The Indian Analyst
 

North Indian Inscriptions

 

 

Contents

Introduction

Contents

Preface

List of Plates

Abbreviations

Additions and Corrections

Images

Introduction

Political History

Administration

Social History

Religious History

Literary History

Gupta Era

Krita Era

Texts and Translations

The Gupta Inscriptions

Index

Other South-Indian Inscriptions 

Volume 1

Volume 2

Volume 3

Vol. 4 - 8

Volume 9

Volume 10

Volume 11

Volume 12

Volume 13

Volume 14

Volume 15

Volume 16

Volume 17

Volume 18

Volume 19

Volume 20

Volume 22
Part 1

Volume 22
Part 2

Volume 23

Volume 24

Volume 26

Volume 27

Tiruvarur

Darasuram

Konerirajapuram

Tanjavur

Annual Reports 1935-1944

Annual Reports 1945- 1947

Corpus Inscriptionum Indicarum Volume 2, Part 2

Corpus Inscriptionum Indicarum Volume 7, Part 3

Kalachuri-Chedi Era Part 1

Kalachuri-Chedi Era Part 2

Epigraphica Indica

Epigraphia Indica Volume 3

Epigraphia
Indica Volume 4

Epigraphia Indica Volume 6

Epigraphia Indica Volume 7

Epigraphia Indica Volume 8

Epigraphia Indica Volume 27

Epigraphia Indica Volume 29

Epigraphia Indica Volume 30

Epigraphia Indica Volume 31

Epigraphia Indica Volume 32

Paramaras Volume 7, Part 2

Śilāhāras Volume 6, Part 2

Vākāṭakas Volume 5

Early Gupta Inscriptions

Archaeological Links

Archaeological-Survey of India

Pudukkottai

THE GUPTA INSCRIPTIONS

MEHARAULI IRON PILLAR INSCRIPTION OF CHANDRA

known by the family-name of Śāba, conversant with Grammar, Polity, Logic and Popular Usage and Custom, a poet, an inhabitant of Pāṭaliputra.1

        (Verse 5) He has come hither with that same king who is desirous of conquering the whole earth and has through devotion caused to be made this cave to the divine Śambhu.

No. 12: PLATE XII

MEHARAULI IRON PILLAR INSCRIPTION OF CHANDRA

        This inscription was first brought to notice in 1834, in the JASB., Vol. III, p. 494, where James Princep published a lithograph of it (ibid., Plate xxx), reduced from a facsimile made in 1831 by Lieutenant William Elliot, 27th Regiment N. I. This lithograph was not accompanied by any details of the contents of the inscription; and it does not represent a single letter of the original correctly, and is quite unintelligible from beginning to end. In 1838, in the same Journal, Vol. III, pp. 629 ff., James Prinsep published a much improved lithograph (ibid., Plate xxxiii) reduced from an ink-impression made in the same year by Captain T. S. Burt, of the Engineers; and, with it, his own reading of the text and a translation of it. And finally, in 1875, in the JBBRAS., Vol. X, pp. 63 ff., Bhau Daji published a revised version of the text and translation, including the correct reading of the king’s name as Chandra, with a lithograph which appears to have been reduced from a copy on cloth made by Bhagwanlal Indraji. But it was critically edited for the first time by J. F. Fleet in CII., Vol. III, 1888, pp. 139 ff., along with Plate XXI A.

        Meharaulī, or Meṁharaulī—an evident corruption of Mihirapurī,—is a village nine miles almost due south of Delhi, the chief town of the Delhi District. The inscription is on the west side of a tapering iron column, sixteen inches in diameter at the base and twelve at the top, and twenty-three feet eight inches high, standing near the well-known Kutb Minār in the ancient fort of Rāy Pithōrā within the limits of this village.

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        The writing, which covers a space of about 2’ 9-½” broad by 10-½” high, is in a state of excellent preservation throughout, owing, of course, to the nature of the substance on which it is engraved. The bottom line of the inscription is about 7’ 2” above the stone platform round the lower part of the column. The engraving is good; but, in the process of it, the metal closed up over some of the strokes, which gives a few of the letters a rather imperfect appearance in the lithograph; this is especially noticeable in the sy of the opening word yasyō, and in the r of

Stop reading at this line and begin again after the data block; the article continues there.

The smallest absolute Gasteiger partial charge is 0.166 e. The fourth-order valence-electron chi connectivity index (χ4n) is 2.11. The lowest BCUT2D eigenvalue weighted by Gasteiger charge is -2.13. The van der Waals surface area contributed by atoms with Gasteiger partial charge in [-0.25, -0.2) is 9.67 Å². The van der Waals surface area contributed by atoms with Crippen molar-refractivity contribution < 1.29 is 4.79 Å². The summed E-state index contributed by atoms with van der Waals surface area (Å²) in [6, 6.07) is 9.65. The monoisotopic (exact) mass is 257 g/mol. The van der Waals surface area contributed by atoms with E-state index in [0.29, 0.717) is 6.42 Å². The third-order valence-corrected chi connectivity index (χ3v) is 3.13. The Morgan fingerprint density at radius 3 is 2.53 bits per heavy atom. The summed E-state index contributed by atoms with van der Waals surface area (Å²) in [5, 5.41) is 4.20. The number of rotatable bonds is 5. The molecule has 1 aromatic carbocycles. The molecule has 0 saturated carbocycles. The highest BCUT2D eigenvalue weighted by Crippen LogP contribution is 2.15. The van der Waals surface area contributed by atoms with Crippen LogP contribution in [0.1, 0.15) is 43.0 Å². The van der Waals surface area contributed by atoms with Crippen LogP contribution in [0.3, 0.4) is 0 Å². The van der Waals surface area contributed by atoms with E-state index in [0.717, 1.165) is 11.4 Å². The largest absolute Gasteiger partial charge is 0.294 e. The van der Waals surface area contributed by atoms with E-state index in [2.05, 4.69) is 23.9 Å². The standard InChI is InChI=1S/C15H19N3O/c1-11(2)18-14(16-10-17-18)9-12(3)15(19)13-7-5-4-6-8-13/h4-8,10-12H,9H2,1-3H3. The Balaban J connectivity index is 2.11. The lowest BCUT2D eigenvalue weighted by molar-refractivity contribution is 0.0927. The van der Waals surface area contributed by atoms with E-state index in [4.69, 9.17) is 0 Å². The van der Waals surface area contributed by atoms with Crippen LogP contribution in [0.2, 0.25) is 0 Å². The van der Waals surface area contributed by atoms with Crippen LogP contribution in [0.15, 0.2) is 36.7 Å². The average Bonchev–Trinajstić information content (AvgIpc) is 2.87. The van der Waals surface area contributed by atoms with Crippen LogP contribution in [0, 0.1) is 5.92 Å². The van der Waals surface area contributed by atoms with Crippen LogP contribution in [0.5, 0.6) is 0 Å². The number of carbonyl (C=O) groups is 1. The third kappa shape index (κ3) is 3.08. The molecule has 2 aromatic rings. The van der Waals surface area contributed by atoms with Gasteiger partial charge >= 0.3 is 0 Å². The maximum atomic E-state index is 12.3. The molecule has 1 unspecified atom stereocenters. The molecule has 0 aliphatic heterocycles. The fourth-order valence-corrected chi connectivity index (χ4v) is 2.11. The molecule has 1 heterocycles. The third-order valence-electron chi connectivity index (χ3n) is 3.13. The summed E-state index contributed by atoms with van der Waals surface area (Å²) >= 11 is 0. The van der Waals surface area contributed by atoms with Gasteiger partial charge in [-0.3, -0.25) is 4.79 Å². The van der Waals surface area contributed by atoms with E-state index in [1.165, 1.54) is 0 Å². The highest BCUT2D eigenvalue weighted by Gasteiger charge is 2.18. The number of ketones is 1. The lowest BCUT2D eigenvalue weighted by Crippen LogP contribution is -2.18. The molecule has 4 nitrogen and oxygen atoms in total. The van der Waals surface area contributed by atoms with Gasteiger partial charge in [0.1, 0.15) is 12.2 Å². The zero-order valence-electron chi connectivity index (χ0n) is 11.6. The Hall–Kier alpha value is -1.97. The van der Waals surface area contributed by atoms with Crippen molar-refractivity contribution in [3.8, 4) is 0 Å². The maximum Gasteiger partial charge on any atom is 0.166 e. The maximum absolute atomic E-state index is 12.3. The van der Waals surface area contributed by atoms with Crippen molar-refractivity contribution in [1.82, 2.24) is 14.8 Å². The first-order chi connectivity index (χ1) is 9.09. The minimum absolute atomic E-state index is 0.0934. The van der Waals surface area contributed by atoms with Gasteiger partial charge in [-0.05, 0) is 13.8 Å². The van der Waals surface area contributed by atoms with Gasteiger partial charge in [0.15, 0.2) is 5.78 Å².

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1 Fleet’s translation of verse 4 is hopelessly bad. That given by Bühler is much better. Sāndhivigraha, I take in the sense of Sandhivigrah-ādhikaraṇa0 occurring in some post-Gupta inscriptions (e.g., in Nos. 1209, 1312 and 1313 of D. R. Bhandarkar’s A List of the Inscriptions of Northern India). Lōka has, according to Bühler, the same meaning as Vārttā, which is explained by Kauṭalya thus:

.............................Kṛishi-paśupālyē vaṇijyā cha vārtā ﺍ
.............................dhānya-paśu-hiranya-kupya-vishṭi-pradānād=
.............................aupakārikī (Arthaśāstra, I. 4. 1-2),

“Agriculture, cattle-breeding and trade constitute vārtā. It is serviceable inasmuch as it brings in grains, cattle, gold, forest produce and free labour.” It is safer, however, to take lōka in the sense of lōk-āchāra, ‘Popular Usage and Custom’, in other words, ‘Law’, with which it was absolutely necessary for a minister to be conversant. As regards śabd-ārtha0 it is best to split it up into Śabda, ‘Grammar,’ and Artha, ‘Polity’ as Bühler has done, though Kielhorn has taken it in the sense of “the science of words and their meanings, i.e., grammar” in line 13 of the Junāgaḍh rock inscription of Rudradāman (Ep. Ind., Vol. VIII, p. 48 and note 2), because it seems more reasonable to take every one of the words forming the compound śabd-ārtha-nyāya-lōkajñaḥ as denoting one particular science as it can bear that meaning. And here Śabda by itself can denote Śabda-śāstra, ‘Science of Grammar’; and similarly Artha by itself Artha-śāstra, ‘Science of Polity’. Besides, the study of Artha-śāstra was, by no means, slack or neglected in the Gupta period. On the contrary, it was very much alive. It was indispensable for a king or minister to make himself thoroughly acquainted with it.

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